However, the reliefs granted are subject to anti avoidance provisions without which it would be easy to use the EBT exemptions to transfer wealth from one generation of a family to another without adverse IHT and CGT consequences
Should an EBT be considered abusive by HMRC, then the trust will be treated as a Relevant Property Trust and a short contrast with that regime, as opposed to EBTs, must be considered.
Inheritance Tax considerations
Lifetime gifts into discretionary trusts are chargeable lifetime transfers (CLTs). IHT will be charged at the lifetime rate of 20% on the amount above the settlor’s nil rate band. There is
10-year periodic charge
Discretionary trusts are ‘relevant property’ trusts because the trust assets are not included in the taxable estate of any of the beneficiaries, the trust itself will be assessed to IHT. That means that on each 10-year anniversary the trust is taxed on the value of the trust less the nil rate band available to the trust. The rate they pay on this excess is 6% (calculated as 30% of the lifetime rate, currently 20%).
Capital Gains Tax – Gifts into trust
Lifetime gifts of existing assets into trust, other than gifts of cash or the assignment of investment bonds, will be disposals for CGT.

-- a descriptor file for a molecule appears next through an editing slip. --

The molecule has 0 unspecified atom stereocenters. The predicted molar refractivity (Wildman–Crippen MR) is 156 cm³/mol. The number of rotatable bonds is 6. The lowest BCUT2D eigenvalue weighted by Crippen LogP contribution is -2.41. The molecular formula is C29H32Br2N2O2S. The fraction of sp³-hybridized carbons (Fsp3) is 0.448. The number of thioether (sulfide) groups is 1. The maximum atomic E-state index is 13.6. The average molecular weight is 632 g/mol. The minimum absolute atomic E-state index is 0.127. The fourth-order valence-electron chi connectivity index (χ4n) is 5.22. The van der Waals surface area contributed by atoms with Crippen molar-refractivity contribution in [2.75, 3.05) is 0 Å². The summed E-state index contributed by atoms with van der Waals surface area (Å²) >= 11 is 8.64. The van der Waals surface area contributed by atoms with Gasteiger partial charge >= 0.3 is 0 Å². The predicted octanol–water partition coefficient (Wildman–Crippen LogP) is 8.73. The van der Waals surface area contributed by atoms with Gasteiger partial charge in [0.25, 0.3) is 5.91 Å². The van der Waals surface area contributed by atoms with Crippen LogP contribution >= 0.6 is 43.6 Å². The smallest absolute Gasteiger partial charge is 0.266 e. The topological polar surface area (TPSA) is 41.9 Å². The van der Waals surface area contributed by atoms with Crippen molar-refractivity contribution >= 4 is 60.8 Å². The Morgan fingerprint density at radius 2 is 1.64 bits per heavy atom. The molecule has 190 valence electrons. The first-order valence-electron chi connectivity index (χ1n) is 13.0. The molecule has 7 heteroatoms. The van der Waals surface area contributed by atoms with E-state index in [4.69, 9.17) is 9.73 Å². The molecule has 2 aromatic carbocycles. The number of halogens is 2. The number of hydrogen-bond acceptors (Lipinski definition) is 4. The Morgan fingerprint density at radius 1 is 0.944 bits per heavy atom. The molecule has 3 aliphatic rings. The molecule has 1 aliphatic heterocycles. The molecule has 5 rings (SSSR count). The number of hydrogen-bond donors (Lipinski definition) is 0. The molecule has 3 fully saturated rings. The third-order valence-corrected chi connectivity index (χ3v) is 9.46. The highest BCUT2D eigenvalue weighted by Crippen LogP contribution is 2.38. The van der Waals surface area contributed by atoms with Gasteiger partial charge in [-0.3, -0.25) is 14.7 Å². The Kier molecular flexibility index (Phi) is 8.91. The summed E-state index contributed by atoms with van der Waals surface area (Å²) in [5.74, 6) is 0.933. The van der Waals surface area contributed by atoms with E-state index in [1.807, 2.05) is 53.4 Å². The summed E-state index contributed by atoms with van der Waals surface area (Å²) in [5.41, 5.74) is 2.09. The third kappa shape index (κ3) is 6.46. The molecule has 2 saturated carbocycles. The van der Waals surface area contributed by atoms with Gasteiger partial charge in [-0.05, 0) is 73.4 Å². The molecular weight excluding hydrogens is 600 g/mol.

During the life of the trust
If the trustees dispose of trust assets the gains are calculated in the same way as for an individual and taxed at the trust rates of CGT. The trust rates are 20% or 28% for residential property.
If the EBT is reclassified by HMRC as a Relevant Property Trust, then penalties and interest will apply and therefore extreme caution must be exercised when advising on the set up of the EBT
DoTAS and the final word
Again, a detailed consideration of these provisions is beyond the scope of this article, but advisors should consider whether placing shares in a small investment company with no employees will fall within the DoTAS legislation. In my view it does and the temptation to do this must be avoided
IHT hallmark a revision from the previous legislation
The IHT arrangement Regulations 2017 were made on 29 November 2017 and came into force on 1 April 2018, replacing the previous IHT hallmark.
Arrangements to which the IHT hallmark applies
The IHT hallmark applies to arrangements if it would be reasonable to expect an informed observer to conclude that both of the conditions below are met.
The main purpose, or one of the main purposes, of the arrangements is to enable a person to obtain one or more of a list of specific advantages in relation to IHT (tax advantage).
The specific advantages are:
- The avoidance or reduction of a relevant property entry charge, the ten-year anniversary and exit charges.
(Regulation 4(2), IHT Arrangements Regulations 2017.)
The arrangements involve one or more contrived or abnormal steps without which a tax advantage could not be obtained.
(Regulation 4(3), IHT Arrangements Regulations 2017.)
EBTs if used properly have a significant place in Tax and Business planning. If you want further advice upon the use EBTs, EOTs and of an EBT upon the proposed sale of trading company, then contact us via email at email@example.com or call 0151 328 1968